Pet obesity is an ongoing and growing problem. Over 60% of Canadian pets are overweight, and only 18% of pet owners limit their pet’s food to the recommended amount. Obesity can lead to a number of health problems including diabetes; arthritis and joint pain; heart and liver disease; as well as gastrointestinal, asthma and respiratory issues, to name a few. To manage your dog’s weight, here are some things to keep in mind:
Treats don’t equal love – dogs don’t need treats to know you love them. Playing and spending time with them is what they love most, and it’s also a healthy pastime.
Listen to your vet – food and weight control is one of the most discussed topics at vet appointments. Also, consult with your vet before you begin any weight loss efforts with your dog. Follow the advice of your veterinarian to keep your pup healthy. They have your pet’s long-term health in mind!
Practice good feeding behavior – avoid overfeeding or making food available at all times. It’s also important to avoid giving your pup an excessive amount of treats or table scraps.
Let treats be treats, and make them healthy – treats are great in moderation for training purposes and table scraps can be shared sparingly at special occasions (for special meals and traditions, like Thanksgiving). But be mindful of the treats and scraps you are sharing with your dog. Swap butter-soaked veggies and sugary desserts for pureed, steamed vegetables and unseasoned meats.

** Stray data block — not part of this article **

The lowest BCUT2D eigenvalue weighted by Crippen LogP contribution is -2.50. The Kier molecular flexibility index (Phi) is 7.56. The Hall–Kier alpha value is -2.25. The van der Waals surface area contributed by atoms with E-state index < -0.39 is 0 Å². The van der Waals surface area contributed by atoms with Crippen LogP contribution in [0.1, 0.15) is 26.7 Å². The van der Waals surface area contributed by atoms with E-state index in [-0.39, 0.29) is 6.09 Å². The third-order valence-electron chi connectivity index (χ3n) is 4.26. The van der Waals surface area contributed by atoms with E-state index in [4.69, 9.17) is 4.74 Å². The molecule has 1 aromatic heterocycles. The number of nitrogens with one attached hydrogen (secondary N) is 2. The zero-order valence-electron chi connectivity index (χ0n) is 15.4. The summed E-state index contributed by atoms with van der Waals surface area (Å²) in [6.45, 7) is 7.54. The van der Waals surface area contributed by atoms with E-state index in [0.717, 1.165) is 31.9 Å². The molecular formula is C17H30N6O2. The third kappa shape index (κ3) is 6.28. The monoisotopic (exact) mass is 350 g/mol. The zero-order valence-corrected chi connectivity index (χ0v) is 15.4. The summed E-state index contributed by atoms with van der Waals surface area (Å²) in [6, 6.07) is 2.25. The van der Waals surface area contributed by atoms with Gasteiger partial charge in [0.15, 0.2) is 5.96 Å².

Know the signs – it’s important to recognize the signs of obesity and unhealthy weight gain. For a healthy dog, you should be able to feel the outline of their ribs without an excess fat covering. Your dog’s waist should also be clearly visible when you look down at them from above.
Regular exercise – all pets need to engage in daily physical activities. Be sure to give your dog the opportunity to have a good long walk or run in the dog park. Chasing a ball or swimming are also great options to give them the physical activity they need to maintain a healthy weight.
Being active and engaged with your dog is part of the pet parenting fun, and maintaining a healthy weight is the best way to keep your dog healthy and strong for years to come. In fact, leaner dogs live up to 15% longer. So swap out those treats and show your pet some activity-based love!
NOTE: If you are concerned about your pet’s weight, consult with your veterinarian before beginning any weight loss plan.